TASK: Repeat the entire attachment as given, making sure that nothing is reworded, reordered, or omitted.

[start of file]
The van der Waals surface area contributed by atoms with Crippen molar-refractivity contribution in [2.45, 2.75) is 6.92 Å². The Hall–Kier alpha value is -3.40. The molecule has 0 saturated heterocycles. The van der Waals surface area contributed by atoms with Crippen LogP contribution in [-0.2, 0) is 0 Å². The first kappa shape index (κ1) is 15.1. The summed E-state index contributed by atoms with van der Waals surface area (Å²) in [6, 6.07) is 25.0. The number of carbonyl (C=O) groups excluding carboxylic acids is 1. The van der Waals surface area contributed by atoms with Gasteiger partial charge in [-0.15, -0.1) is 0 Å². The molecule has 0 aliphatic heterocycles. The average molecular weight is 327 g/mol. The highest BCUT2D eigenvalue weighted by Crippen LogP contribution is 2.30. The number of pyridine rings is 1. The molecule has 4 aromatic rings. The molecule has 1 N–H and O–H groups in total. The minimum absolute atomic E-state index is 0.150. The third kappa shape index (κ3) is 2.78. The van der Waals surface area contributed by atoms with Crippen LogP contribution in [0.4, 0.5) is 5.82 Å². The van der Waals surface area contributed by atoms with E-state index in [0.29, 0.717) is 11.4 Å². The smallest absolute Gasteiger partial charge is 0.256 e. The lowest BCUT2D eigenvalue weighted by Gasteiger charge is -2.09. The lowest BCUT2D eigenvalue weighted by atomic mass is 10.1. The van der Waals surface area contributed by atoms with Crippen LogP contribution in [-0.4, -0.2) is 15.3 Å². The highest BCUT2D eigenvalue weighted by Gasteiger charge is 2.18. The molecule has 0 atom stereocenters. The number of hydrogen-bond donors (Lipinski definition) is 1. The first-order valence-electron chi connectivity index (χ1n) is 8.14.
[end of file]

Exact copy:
The van der Waals surface area contributed by atoms with Crippen molar-refractivity contribution in [2.45, 2.75) is 6.92 Å². The Hall–Kier alpha value is -3.40. The molecule has 0 saturated heterocycles. The van der Waals surface area contributed by atoms with Crippen LogP contribution in [-0.2, 0) is 0 Å². The first kappa shape index (κ1) is 15.1. The summed E-state index contributed by atoms with van der Waals surface area (Å²) in [6, 6.07) is 25.0. The number of carbonyl (C=O) groups excluding carboxylic acids is 1. The van der Waals surface area contributed by atoms with Gasteiger partial charge in [-0.15, -0.1) is 0 Å². The molecule has 0 aliphatic heterocycles. The average molecular weight is 327 g/mol. The highest BCUT2D eigenvalue weighted by Crippen LogP contribution is 2.30. The number of pyridine rings is 1. The molecule has 4 aromatic rings. The molecule has 1 N–H and O–H groups in total. The minimum absolute atomic E-state index is 0.150. The third kappa shape index (κ3) is 2.78. The van der Waals surface area contributed by atoms with Crippen LogP contribution in [0.4, 0.5) is 5.82 Å². The van der Waals surface area contributed by atoms with E-state index in [0.29, 0.717) is 11.4 Å². The smallest absolute Gasteiger partial charge is 0.256 e. The lowest BCUT2D eigenvalue weighted by Gasteiger charge is -2.09. The lowest BCUT2D eigenvalue weighted by atomic mass is 10.1. The van der Waals surface area contributed by atoms with Crippen LogP contribution in [-0.4, -0.2) is 15.3 Å². The highest BCUT2D eigenvalue weighted by Gasteiger charge is 2.18. The molecule has 0 atom stereocenters. The number of hydrogen-bond donors (Lipinski definition) is 1. The first-order valence-electron chi connectivity index (χ1n) is 8.14.